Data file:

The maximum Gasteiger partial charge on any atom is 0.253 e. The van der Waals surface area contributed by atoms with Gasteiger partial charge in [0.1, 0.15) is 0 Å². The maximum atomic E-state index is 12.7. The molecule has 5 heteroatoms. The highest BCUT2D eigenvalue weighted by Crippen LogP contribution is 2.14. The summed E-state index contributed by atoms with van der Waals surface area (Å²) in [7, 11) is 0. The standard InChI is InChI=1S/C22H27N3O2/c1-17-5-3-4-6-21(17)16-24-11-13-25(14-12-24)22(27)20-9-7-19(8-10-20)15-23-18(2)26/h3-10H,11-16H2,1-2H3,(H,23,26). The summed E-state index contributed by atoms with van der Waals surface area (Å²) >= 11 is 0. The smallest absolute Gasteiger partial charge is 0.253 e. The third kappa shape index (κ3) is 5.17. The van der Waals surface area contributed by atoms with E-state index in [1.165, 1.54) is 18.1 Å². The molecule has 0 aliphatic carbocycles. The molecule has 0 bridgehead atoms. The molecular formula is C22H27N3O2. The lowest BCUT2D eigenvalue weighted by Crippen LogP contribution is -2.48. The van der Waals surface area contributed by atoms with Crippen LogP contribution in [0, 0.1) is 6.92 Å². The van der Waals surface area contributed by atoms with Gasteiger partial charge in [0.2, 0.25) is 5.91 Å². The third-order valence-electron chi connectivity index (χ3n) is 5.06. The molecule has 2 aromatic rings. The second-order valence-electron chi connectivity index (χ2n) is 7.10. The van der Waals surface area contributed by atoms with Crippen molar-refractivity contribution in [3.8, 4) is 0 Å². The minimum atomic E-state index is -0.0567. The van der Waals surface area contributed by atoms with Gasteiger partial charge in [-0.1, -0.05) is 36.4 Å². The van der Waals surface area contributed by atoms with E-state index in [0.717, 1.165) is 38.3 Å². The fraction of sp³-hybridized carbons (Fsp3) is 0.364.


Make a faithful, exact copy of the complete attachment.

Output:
The maximum Gasteiger partial charge on any atom is 0.253 e. The van der Waals surface area contributed by atoms with Gasteiger partial charge in [0.1, 0.15) is 0 Å². The maximum atomic E-state index is 12.7. The molecule has 5 heteroatoms. The highest BCUT2D eigenvalue weighted by Crippen LogP contribution is 2.14. The summed E-state index contributed by atoms with van der Waals surface area (Å²) in [7, 11) is 0. The standard InChI is InChI=1S/C22H27N3O2/c1-17-5-3-4-6-21(17)16-24-11-13-25(14-12-24)22(27)20-9-7-19(8-10-20)15-23-18(2)26/h3-10H,11-16H2,1-2H3,(H,23,26). The summed E-state index contributed by atoms with van der Waals surface area (Å²) >= 11 is 0. The smallest absolute Gasteiger partial charge is 0.253 e. The third kappa shape index (κ3) is 5.17. The van der Waals surface area contributed by atoms with E-state index in [1.165, 1.54) is 18.1 Å². The molecule has 0 aliphatic carbocycles. The molecule has 0 bridgehead atoms. The molecular formula is C22H27N3O2. The lowest BCUT2D eigenvalue weighted by Crippen LogP contribution is -2.48. The van der Waals surface area contributed by atoms with Crippen LogP contribution in [0, 0.1) is 6.92 Å². The van der Waals surface area contributed by atoms with Gasteiger partial charge in [0.2, 0.25) is 5.91 Å². The third-order valence-electron chi connectivity index (χ3n) is 5.06. The molecule has 2 aromatic rings. The second-order valence-electron chi connectivity index (χ2n) is 7.10. The van der Waals surface area contributed by atoms with Crippen molar-refractivity contribution in [3.8, 4) is 0 Å². The minimum atomic E-state index is -0.0567. The van der Waals surface area contributed by atoms with Gasteiger partial charge in [-0.1, -0.05) is 36.4 Å². The van der Waals surface area contributed by atoms with E-state index in [0.717, 1.165) is 38.3 Å². The fraction of sp³-hybridized carbons (Fsp3) is 0.364.